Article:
(Last Updated on : 19/05/2012)
Razia Sultana (1205-1240) was the daughter of Iltutmish and the most deserving contender to the throne of Delhi
after the death of Iltutmish. Iltutmish nominated his Razia as his successor and coins were struck on which the name of Razia was inscribed along with the name of the Sultan. But ultimately Iltutmish's son Firoz ascended the throne but his reign was short lived and was succeeded by Razia. She ruled on the throne of Delhi from 1236 to 1240. Like other Muslim princesses of that time, she was trained to lead armies and how to administer kingdoms.
With the accession of Razia on the throne of Delhi, the struggle for power between the Sultana and the Turkish slave nobles became quite evident. While Razia asserted her rights as the Sultana and decided to be the real ruler of her kingdom, the nobles and the provincial governors wished the right to choose the ruler and keep her or him dependent on themselves. Razia was more correct in upholding the cause of absolute monarchy initiated by Iltutmish in that infant stage of Turkish rule in India unlike her nobles who meant to divide the power of the state.
Razia was a worthy daughter of a worthy father. She was the first Muslim Sultana who challenged the traditions of Islam concerning women. Politically she tried to establish her authority as Sultana and refused to share her absolute rule with her nobles and provincial governors. Thus her position became precarious in the very beginning of her reign. Razia's moves were very diplomatic. She showed dissension among her rivals and the confederacy of the nobles was broken. After her initial success against the governors Razia tried to concentrate power in her own hands and succeeded. Her primary aim was to make the Turkish slave-nobles subservient to the throne. She made fresh appointments of the governors and redistributed the high offices of the State. Razia succeeded in bringing about submission of all nobles.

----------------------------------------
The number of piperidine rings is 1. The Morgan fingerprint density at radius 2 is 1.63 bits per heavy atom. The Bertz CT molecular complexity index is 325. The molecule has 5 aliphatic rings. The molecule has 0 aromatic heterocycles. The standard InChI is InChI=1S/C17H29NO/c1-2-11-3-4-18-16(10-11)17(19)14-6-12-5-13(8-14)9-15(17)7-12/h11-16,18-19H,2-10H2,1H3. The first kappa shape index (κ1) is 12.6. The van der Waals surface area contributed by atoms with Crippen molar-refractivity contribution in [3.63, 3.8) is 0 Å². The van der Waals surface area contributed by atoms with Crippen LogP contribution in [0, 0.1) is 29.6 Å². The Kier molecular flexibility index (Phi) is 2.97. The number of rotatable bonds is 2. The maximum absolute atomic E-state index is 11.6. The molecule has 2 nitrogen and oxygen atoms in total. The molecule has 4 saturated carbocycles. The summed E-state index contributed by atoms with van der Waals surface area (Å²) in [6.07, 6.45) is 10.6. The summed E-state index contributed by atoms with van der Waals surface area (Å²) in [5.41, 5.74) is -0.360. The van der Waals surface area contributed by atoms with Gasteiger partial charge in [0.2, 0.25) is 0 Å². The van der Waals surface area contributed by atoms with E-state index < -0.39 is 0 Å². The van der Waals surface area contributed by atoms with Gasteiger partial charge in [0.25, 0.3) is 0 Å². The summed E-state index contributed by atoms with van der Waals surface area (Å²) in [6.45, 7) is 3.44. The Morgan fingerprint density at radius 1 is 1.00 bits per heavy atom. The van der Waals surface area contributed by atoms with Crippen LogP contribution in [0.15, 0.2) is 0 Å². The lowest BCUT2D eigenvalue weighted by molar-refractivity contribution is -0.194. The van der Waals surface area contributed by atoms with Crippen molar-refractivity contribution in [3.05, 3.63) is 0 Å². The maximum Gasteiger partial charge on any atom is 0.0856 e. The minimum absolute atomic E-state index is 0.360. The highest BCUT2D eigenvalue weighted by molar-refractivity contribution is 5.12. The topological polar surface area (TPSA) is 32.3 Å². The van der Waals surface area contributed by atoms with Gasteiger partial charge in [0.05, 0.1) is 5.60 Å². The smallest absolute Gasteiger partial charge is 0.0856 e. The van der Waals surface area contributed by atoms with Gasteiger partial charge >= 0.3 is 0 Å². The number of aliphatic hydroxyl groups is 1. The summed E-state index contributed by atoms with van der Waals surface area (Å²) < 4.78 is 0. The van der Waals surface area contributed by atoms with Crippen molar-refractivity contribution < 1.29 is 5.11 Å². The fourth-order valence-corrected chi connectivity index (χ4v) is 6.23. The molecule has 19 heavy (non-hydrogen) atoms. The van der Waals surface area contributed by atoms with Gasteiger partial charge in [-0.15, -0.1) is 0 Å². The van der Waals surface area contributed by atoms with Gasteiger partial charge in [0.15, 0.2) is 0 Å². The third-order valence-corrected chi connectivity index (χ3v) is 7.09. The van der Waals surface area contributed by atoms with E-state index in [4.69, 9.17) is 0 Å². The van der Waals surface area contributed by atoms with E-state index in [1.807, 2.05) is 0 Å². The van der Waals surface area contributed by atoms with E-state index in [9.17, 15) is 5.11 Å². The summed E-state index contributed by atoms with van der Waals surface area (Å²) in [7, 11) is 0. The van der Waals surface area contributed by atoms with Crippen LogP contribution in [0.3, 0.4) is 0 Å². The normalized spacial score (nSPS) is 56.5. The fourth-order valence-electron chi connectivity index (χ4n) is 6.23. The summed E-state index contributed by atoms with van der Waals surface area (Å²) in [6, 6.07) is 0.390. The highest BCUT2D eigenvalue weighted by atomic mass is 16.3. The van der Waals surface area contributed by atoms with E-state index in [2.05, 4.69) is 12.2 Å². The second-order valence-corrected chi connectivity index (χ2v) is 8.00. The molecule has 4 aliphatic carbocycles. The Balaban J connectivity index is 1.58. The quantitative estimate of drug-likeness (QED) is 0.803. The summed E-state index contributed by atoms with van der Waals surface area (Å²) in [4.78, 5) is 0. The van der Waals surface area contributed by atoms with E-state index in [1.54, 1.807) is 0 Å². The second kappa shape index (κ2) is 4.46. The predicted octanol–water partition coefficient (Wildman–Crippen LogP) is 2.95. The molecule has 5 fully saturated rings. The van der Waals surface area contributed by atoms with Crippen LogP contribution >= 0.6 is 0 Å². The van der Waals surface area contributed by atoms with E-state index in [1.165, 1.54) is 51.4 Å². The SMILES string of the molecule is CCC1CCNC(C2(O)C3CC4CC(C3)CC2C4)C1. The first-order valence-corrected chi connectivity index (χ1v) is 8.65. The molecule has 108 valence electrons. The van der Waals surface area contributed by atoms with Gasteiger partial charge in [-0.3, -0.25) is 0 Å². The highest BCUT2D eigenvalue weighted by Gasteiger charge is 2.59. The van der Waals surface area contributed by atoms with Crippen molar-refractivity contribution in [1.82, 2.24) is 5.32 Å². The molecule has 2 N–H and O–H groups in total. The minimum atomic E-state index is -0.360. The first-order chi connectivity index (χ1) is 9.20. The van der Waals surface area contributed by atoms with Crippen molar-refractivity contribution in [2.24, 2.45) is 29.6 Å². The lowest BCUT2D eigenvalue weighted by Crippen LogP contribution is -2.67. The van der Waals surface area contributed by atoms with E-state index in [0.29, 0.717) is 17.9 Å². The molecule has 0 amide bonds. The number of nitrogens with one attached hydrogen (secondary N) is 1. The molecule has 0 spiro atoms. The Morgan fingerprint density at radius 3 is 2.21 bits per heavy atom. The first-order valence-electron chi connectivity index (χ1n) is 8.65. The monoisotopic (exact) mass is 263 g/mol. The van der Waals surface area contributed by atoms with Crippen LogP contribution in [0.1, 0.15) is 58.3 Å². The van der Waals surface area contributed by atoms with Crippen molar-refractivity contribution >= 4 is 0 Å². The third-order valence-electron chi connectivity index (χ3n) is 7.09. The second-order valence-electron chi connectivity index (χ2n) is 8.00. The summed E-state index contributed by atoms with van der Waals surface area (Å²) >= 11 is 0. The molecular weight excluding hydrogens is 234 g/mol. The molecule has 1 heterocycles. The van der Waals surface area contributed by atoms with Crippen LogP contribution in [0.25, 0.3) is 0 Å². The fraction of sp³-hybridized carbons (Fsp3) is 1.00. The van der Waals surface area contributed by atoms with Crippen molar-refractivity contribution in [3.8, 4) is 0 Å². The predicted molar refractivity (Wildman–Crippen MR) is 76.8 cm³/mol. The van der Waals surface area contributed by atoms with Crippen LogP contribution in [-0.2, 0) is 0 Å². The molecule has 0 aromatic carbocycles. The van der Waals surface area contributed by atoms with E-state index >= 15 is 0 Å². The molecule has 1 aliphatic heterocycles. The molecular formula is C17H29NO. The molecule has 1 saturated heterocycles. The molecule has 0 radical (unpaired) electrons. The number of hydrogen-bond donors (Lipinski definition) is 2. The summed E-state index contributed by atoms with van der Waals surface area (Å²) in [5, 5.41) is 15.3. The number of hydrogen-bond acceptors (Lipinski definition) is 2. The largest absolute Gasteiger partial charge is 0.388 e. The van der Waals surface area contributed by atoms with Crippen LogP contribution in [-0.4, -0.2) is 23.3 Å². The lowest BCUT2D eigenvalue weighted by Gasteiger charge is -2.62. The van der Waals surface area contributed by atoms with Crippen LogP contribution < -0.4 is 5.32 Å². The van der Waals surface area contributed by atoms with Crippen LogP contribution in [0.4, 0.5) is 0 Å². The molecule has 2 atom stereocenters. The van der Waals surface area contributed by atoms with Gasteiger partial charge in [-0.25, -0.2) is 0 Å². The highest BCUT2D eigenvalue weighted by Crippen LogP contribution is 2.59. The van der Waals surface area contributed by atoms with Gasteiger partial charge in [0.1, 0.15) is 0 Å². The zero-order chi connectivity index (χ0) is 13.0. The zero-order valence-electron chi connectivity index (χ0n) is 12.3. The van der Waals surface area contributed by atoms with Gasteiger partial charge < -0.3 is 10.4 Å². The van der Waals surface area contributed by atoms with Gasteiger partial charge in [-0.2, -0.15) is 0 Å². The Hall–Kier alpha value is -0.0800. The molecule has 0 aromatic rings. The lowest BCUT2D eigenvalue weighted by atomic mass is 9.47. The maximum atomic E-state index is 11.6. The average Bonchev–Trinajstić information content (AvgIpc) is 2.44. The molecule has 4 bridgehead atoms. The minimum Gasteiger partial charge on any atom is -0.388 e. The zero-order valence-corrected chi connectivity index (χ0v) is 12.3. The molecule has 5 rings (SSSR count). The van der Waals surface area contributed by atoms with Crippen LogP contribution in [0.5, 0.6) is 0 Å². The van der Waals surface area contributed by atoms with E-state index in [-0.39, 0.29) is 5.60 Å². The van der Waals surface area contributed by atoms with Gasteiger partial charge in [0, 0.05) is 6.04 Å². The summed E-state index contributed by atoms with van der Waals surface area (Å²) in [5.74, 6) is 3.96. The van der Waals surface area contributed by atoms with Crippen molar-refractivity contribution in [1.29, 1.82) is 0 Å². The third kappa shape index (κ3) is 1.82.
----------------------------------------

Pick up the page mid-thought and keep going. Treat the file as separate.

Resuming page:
Razia Sultana was endowed with all the admirable talents necessary for a Sultan. She was shrewd and diplomatic. She understood the permanent interests of the state and pursued them in right earnest. She believed in power and prestige of the Sultan and tried to uphold them with her best abilities. She was successful as a diplomat. The first attack of nobles on Delhi was nullified by her by dividing them among themselves and she safeguarded her kingdom from involvement in the politics of Ghazni and Central Asia by refusing to help Malik Hasan Karlugh against the Mongols. She dressed herself in male attire and sat on the throne without veil because she wanted to perform her duties as a ruler unhesitatingly and truthfully. Razia believed that it was in the interest of the state to create a strong monarchy and, therefore, desired to put a check on the power of the Turkish slave-nobles. She succeeded in her attempt, for three years, ruled her kingdom well and kept the Turkish slave nobles under her control. But ultimately she failed because she could not break their power.
The primary cause of Razia's failure was the growing ambitions of her Turkish slave-nobles. Iltutmish had brought the; to such a level by assigning all important posts of the state to them. They were loyal to Iltutmish but proved treacherous to his successors. When Razia, the ablest child of Iltutmish occupied the throne and decided to rule in her own right and curb the power of the nobles, they conspired, revolted and eventually succeeded in deposing her.